If the Better Care Reconciliation Act (BCRA) became law, Medicaid spending would be 35 percent lower by 2036 compared to levels under the Affordable Care Act, according to a Congressional Budget Office (CBO) report. If the Better Care Reconciliation Act (BCRA) became law, Medicaid spending would be 35 percent lower by 2036 compared to levels under the Affordable Care Act (ACA), according to a Congressional Budget Office (CBO) report.
CBO analyses usually only cover a 10-year estimate of a bill’s impact, but Senate Democrats opposed to the BCRA had requested an additional report, arguing a 20-year window would capture the true effects of stricter spending reductions. The CBO didn’t include firm dollar amounts for the future cuts or try to project future insurance coverage as it did in its first report on the BCRA, but it did find Medicaid spending would drop even further in the bill’s second decade compared to its 2016 baseline.
“Over the next decade, CBO projects, a large gap would grow between Medicaid spending under current law and under this bill,” the report said. “In later years, that gap would continue to widen because of the compounding effect of the differences in spending growth rates. CBO projects that the growth rate of Medicaid under current law would exceed the growth rate of the per capita caps for all groups covered by the caps starting in 2025.”
The per capita caps would begin in fiscal year 2020 under the BCRA, limiting federal reimbursement to states for Medicaid by calculating the average per-enrollee cost of medical services for most enrollees who received full Medicaid benefits over any two-year period of the state’s choosing between fiscal year 2014 and the third quarter of fiscal year 2017.
As health care costs rise, states wouldn’t be reimbursed by the federal government for spending over its limit, forcing them to make changes affecting Medicaid providers and beneficiaries.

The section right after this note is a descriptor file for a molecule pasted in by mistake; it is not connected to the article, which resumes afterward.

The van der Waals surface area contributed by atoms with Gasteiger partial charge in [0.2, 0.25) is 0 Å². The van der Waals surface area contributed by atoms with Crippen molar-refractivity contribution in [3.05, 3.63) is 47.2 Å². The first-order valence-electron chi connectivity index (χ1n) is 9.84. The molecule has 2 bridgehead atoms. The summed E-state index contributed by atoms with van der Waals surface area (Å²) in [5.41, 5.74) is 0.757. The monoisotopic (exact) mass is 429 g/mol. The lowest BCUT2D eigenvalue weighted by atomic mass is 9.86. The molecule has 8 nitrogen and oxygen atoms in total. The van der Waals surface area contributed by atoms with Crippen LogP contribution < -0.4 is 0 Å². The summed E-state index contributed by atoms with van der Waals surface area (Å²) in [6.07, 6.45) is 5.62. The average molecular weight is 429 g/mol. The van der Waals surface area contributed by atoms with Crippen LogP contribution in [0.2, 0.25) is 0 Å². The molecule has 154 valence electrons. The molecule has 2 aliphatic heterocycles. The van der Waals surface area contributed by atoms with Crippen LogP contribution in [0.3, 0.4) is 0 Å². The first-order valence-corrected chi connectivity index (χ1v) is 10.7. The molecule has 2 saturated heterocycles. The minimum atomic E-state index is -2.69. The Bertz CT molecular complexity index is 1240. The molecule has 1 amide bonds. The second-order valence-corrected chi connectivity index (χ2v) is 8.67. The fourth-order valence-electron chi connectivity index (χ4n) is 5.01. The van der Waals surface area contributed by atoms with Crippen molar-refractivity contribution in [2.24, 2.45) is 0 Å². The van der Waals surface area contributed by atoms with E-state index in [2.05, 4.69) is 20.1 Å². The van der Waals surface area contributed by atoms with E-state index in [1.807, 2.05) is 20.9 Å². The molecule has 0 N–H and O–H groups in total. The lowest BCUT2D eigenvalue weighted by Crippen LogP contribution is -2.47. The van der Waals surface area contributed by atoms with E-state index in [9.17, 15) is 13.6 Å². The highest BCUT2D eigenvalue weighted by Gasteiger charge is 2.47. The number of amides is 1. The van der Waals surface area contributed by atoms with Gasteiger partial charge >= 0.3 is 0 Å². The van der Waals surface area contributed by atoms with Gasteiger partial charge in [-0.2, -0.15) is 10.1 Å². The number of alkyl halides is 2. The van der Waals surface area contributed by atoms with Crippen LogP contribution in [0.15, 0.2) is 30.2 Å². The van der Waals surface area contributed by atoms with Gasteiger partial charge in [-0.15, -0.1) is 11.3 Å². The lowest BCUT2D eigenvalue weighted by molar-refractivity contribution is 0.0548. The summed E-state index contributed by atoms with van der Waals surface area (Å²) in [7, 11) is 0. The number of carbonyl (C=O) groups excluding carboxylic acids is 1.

“Under this legislation, after the next decade, states would continue to need to arrive at more efficient methods for delivering services (to the extent feasible) and to decide whether to commit more of their own resources, cut payments to health care providers and health plans, eliminate optional services, restrict eligibility for enrollment, or adopt some combination of those approaches,” the report said. “Over the long term, there would be increasing pressure on more states to use all of those tools to a greater extent.”
President Donald Trump and HHS Secretary Tom Price, MD, have both claimed the Senate bill doesn’t cut Medicaid. The CBO report says it will reduce spending compared to the ACA. Trump and Price’s assertion also doesn’t account for inflation over the next 10-20 years.
One of the Democrats who requested the expanded analysis, Sen. Ron Wyden of Oregon, said the results show the Senate bill will “place states in a budgetary vise” on Medicaid.
“These cuts will leave states with unfathomable ‘choices’ like whether sick children get essential treatment or pregnant women get pre-natal care or older Americans can receive adequate nursing home care,” Wyden said in a statement. “If the consequences of the Senate Republican plan were not already clear enough, this shows cutting Medicaid to pay for tax cuts for the wealthy is a heartless scheme that no elected representative of the people should support.”